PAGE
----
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The Actuary The magazine of the Institute & Faculty of Actuaries
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Assisted suicide: a need for compassion 

09 AUGUST 2018 | DERMOT GRENHAM FIA

Roy Colbran in The Actuary, July responds to Tony Ratcliff’s challenge for the profession to think about assisted suicide, making the case in favour on the basis of personal autonomy and also as a cost-saving measure. Allow me to put the counter-arguments – although, like Roy Colbran, I question whether the profession is qualified to opine on this matter.

Colbran dismisses the argument that no system of assisted suicide could be set up that would be guaranteed to prevent abuse. But surely, in a civilised society, those of us who are concerned about the treatment of the weakest and most vulnerable, the old and the disabled, would want to do what we can to protect them from being simply thrown on the rubbish heap because they are of no use or cost too much?

If the price that I have to pay to defend the weak is that, at some point in my life, I will need to be totally dependent on others, then I am happy to pay. After all, we are already pretty much fully dependent on others to supply our needs in one way or another. 

The experience in places such as the Netherlands and Belgium is that, following the introduction of assisted suicide, ostensibly on quite restrictive grounds, the slope quickly gets very slippery and, from terminal illness cases, the scope there has extended to the mentally ill and those who are simply tired of life, including prisoners, and children. There are cases where assisted suicide was actually involuntary euthanasia.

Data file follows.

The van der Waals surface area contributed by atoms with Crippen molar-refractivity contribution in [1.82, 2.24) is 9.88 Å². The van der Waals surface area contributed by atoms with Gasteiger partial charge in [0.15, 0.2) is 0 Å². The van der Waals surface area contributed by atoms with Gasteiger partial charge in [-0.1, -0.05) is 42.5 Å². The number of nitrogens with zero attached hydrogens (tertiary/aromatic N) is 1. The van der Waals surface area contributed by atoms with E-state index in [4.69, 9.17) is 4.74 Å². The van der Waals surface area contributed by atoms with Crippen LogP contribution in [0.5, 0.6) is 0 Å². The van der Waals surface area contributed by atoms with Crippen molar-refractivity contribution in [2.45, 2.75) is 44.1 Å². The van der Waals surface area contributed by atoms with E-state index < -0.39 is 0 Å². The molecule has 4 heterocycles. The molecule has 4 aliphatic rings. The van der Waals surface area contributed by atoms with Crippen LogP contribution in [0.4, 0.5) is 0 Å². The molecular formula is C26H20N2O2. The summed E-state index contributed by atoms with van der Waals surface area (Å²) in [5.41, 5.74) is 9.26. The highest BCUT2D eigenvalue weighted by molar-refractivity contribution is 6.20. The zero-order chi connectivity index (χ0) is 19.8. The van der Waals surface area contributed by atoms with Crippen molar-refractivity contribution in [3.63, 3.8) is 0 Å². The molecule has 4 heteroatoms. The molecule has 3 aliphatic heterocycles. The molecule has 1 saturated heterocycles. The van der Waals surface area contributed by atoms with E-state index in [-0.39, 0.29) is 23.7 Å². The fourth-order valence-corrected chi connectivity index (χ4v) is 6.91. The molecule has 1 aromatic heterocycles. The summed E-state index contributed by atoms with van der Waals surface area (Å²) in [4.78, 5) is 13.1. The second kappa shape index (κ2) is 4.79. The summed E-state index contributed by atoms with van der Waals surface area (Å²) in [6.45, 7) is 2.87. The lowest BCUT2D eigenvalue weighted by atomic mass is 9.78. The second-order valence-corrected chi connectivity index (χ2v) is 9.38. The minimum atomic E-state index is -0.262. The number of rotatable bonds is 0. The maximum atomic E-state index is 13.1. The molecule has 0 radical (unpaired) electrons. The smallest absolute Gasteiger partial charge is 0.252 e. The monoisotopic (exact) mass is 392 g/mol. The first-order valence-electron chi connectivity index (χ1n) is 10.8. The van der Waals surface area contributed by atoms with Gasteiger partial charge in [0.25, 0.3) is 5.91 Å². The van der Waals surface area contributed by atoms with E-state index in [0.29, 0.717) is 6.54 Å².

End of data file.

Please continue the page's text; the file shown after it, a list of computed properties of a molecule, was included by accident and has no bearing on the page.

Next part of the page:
There is clearly a challenge society faces in how to look after, in a dignified and loving way, those who are approaching the end of their lives. It is already the case that pain can be controlled in almost every situation, and relatively few requests for assisted suicide are due to pain and suffering.

It is also morally acceptable to withdraw treatments when they are overly burdensome as long as the intention is not to kill but rather simply to accept the inevitable.

In any case, it is not technology, medical or otherwise, that is the solution, but rather compassion and empathy. This approach is reflected in palliative care, which is proving really important in our culture, as it opposes what makes death most terrifying and unwelcome – pain and loneliness.

Introducing assisted suicide would reduce incentives to develop further the palliative case model.


Dermot Grenham FIA

21 July 2018